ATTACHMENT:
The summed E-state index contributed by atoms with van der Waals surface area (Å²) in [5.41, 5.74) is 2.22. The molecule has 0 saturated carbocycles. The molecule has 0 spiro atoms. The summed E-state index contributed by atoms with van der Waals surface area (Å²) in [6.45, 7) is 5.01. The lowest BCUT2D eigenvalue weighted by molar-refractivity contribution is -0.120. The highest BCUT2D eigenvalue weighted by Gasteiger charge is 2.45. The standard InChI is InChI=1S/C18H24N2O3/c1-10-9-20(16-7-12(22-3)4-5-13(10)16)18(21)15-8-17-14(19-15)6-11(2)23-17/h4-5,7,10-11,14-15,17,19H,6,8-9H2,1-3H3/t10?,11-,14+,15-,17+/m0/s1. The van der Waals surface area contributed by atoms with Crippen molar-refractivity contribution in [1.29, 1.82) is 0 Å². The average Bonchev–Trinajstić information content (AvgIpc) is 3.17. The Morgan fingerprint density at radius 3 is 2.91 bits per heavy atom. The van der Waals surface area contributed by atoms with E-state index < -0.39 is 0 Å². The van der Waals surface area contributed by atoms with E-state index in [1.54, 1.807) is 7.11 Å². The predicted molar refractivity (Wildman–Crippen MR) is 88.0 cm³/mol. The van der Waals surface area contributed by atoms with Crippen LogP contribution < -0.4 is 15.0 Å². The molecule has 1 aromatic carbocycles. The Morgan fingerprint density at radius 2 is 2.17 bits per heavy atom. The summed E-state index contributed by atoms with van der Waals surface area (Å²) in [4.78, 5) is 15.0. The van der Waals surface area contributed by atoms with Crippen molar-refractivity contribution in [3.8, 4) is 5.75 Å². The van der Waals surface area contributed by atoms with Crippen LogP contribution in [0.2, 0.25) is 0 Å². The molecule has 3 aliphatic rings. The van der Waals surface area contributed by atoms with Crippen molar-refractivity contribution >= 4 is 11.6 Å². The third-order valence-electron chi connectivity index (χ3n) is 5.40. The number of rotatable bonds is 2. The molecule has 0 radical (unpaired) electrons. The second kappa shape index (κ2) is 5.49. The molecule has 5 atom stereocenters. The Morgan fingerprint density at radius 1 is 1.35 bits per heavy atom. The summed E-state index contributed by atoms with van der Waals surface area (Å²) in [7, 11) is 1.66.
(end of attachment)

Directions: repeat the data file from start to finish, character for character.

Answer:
The summed E-state index contributed by atoms with van der Waals surface area (Å²) in [5.41, 5.74) is 2.22. The molecule has 0 saturated carbocycles. The molecule has 0 spiro atoms. The summed E-state index contributed by atoms with van der Waals surface area (Å²) in [6.45, 7) is 5.01. The lowest BCUT2D eigenvalue weighted by molar-refractivity contribution is -0.120. The highest BCUT2D eigenvalue weighted by Gasteiger charge is 2.45. The standard InChI is InChI=1S/C18H24N2O3/c1-10-9-20(16-7-12(22-3)4-5-13(10)16)18(21)15-8-17-14(19-15)6-11(2)23-17/h4-5,7,10-11,14-15,17,19H,6,8-9H2,1-3H3/t10?,11-,14+,15-,17+/m0/s1. The van der Waals surface area contributed by atoms with Crippen molar-refractivity contribution in [1.29, 1.82) is 0 Å². The average Bonchev–Trinajstić information content (AvgIpc) is 3.17. The Morgan fingerprint density at radius 3 is 2.91 bits per heavy atom. The van der Waals surface area contributed by atoms with E-state index < -0.39 is 0 Å². The van der Waals surface area contributed by atoms with E-state index in [1.54, 1.807) is 7.11 Å². The predicted molar refractivity (Wildman–Crippen MR) is 88.0 cm³/mol. The van der Waals surface area contributed by atoms with Crippen LogP contribution < -0.4 is 15.0 Å². The molecule has 1 aromatic carbocycles. The Morgan fingerprint density at radius 2 is 2.17 bits per heavy atom. The summed E-state index contributed by atoms with van der Waals surface area (Å²) in [4.78, 5) is 15.0. The van der Waals surface area contributed by atoms with Crippen molar-refractivity contribution in [3.8, 4) is 5.75 Å². The van der Waals surface area contributed by atoms with Crippen LogP contribution in [0.2, 0.25) is 0 Å². The molecule has 3 aliphatic rings. The van der Waals surface area contributed by atoms with Crippen molar-refractivity contribution >= 4 is 11.6 Å². The third-order valence-electron chi connectivity index (χ3n) is 5.40. The number of rotatable bonds is 2. The molecule has 0 radical (unpaired) electrons. The second kappa shape index (κ2) is 5.49. The molecule has 5 atom stereocenters. The Morgan fingerprint density at radius 1 is 1.35 bits per heavy atom. The summed E-state index contributed by atoms with van der Waals surface area (Å²) in [7, 11) is 1.66.